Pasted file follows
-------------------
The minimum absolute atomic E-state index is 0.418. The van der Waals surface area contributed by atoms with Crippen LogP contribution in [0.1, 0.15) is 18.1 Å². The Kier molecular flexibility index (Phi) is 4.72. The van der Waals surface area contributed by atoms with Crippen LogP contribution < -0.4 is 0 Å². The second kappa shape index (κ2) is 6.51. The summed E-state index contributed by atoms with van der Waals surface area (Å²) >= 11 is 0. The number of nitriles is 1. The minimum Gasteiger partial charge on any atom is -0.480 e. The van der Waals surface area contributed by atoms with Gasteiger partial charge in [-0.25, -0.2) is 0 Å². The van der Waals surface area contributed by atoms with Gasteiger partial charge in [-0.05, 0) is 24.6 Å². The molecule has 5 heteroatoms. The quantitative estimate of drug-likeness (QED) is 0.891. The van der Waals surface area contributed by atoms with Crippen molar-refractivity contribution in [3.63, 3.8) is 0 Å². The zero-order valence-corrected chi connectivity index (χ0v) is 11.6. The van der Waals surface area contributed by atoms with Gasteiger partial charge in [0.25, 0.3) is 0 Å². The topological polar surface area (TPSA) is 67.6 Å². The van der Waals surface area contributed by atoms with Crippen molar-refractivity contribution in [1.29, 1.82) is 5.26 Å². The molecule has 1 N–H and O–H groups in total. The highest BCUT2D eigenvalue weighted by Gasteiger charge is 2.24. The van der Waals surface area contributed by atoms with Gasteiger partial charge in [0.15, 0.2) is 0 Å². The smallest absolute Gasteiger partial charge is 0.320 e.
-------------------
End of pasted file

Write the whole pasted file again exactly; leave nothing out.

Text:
The minimum absolute atomic E-state index is 0.418. The van der Waals surface area contributed by atoms with Crippen LogP contribution in [0.1, 0.15) is 18.1 Å². The Kier molecular flexibility index (Phi) is 4.72. The van der Waals surface area contributed by atoms with Crippen LogP contribution < -0.4 is 0 Å². The second kappa shape index (κ2) is 6.51. The summed E-state index contributed by atoms with van der Waals surface area (Å²) >= 11 is 0. The number of nitriles is 1. The minimum Gasteiger partial charge on any atom is -0.480 e. The van der Waals surface area contributed by atoms with Gasteiger partial charge in [-0.25, -0.2) is 0 Å². The van der Waals surface area contributed by atoms with Gasteiger partial charge in [-0.05, 0) is 24.6 Å². The molecule has 5 heteroatoms. The quantitative estimate of drug-likeness (QED) is 0.891. The van der Waals surface area contributed by atoms with Crippen molar-refractivity contribution in [3.63, 3.8) is 0 Å². The zero-order valence-corrected chi connectivity index (χ0v) is 11.6. The van der Waals surface area contributed by atoms with Gasteiger partial charge in [0.25, 0.3) is 0 Å². The topological polar surface area (TPSA) is 67.6 Å². The van der Waals surface area contributed by atoms with Crippen molar-refractivity contribution in [1.29, 1.82) is 5.26 Å². The molecule has 1 N–H and O–H groups in total. The highest BCUT2D eigenvalue weighted by Gasteiger charge is 2.24. The van der Waals surface area contributed by atoms with Gasteiger partial charge in [0.15, 0.2) is 0 Å². The smallest absolute Gasteiger partial charge is 0.320 e.